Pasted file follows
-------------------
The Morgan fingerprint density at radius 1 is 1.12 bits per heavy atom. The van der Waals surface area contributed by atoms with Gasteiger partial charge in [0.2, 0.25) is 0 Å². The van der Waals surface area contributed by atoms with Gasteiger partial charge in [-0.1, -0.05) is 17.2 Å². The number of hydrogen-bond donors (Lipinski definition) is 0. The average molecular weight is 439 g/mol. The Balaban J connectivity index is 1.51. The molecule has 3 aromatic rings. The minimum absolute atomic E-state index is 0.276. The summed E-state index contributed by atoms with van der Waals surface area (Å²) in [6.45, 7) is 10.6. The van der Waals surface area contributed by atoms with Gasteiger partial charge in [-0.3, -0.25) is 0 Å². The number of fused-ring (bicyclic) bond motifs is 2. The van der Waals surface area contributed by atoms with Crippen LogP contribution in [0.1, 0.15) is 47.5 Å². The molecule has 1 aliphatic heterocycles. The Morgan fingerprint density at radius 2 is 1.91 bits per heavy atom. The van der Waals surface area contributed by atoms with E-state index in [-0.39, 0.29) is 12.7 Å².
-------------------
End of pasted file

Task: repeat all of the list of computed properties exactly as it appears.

The Morgan fingerprint density at radius 1 is 1.12 bits per heavy atom. The van der Waals surface area contributed by atoms with Gasteiger partial charge in [0.2, 0.25) is 0 Å². The van der Waals surface area contributed by atoms with Gasteiger partial charge in [-0.1, -0.05) is 17.2 Å². The number of hydrogen-bond donors (Lipinski definition) is 0. The average molecular weight is 439 g/mol. The Balaban J connectivity index is 1.51. The molecule has 3 aromatic rings. The minimum absolute atomic E-state index is 0.276. The summed E-state index contributed by atoms with van der Waals surface area (Å²) in [6.45, 7) is 10.6. The van der Waals surface area contributed by atoms with Gasteiger partial charge in [-0.3, -0.25) is 0 Å². The number of fused-ring (bicyclic) bond motifs is 2. The van der Waals surface area contributed by atoms with Crippen LogP contribution in [0.1, 0.15) is 47.5 Å². The molecule has 1 aliphatic heterocycles. The Morgan fingerprint density at radius 2 is 1.91 bits per heavy atom. The van der Waals surface area contributed by atoms with E-state index in [-0.39, 0.29) is 12.7 Å².